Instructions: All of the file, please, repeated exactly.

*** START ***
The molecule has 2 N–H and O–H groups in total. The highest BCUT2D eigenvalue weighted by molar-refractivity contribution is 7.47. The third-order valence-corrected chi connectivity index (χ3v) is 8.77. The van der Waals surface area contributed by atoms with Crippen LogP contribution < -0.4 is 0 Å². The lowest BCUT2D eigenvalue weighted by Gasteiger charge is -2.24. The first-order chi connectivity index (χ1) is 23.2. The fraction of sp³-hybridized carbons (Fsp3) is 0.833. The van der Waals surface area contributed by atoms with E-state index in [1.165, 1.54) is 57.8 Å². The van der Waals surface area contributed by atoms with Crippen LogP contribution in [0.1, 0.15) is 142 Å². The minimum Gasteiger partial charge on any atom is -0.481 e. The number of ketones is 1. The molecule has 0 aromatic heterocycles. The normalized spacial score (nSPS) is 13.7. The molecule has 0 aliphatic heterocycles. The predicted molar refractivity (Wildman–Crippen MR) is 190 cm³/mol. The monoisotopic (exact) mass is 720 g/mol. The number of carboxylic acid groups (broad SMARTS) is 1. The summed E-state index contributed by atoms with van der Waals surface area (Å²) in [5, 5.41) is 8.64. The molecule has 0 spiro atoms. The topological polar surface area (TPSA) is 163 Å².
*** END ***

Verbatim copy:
The molecule has 2 N–H and O–H groups in total. The highest BCUT2D eigenvalue weighted by molar-refractivity contribution is 7.47. The third-order valence-corrected chi connectivity index (χ3v) is 8.77. The van der Waals surface area contributed by atoms with Crippen LogP contribution < -0.4 is 0 Å². The lowest BCUT2D eigenvalue weighted by Gasteiger charge is -2.24. The first-order chi connectivity index (χ1) is 23.2. The fraction of sp³-hybridized carbons (Fsp3) is 0.833. The van der Waals surface area contributed by atoms with E-state index in [1.165, 1.54) is 57.8 Å². The van der Waals surface area contributed by atoms with Crippen LogP contribution in [0.1, 0.15) is 142 Å². The minimum Gasteiger partial charge on any atom is -0.481 e. The number of ketones is 1. The molecule has 0 aromatic heterocycles. The normalized spacial score (nSPS) is 13.7. The molecule has 0 aliphatic heterocycles. The predicted molar refractivity (Wildman–Crippen MR) is 190 cm³/mol. The monoisotopic (exact) mass is 720 g/mol. The number of carboxylic acid groups (broad SMARTS) is 1. The summed E-state index contributed by atoms with van der Waals surface area (Å²) in [5, 5.41) is 8.64. The molecule has 0 spiro atoms. The topological polar surface area (TPSA) is 163 Å².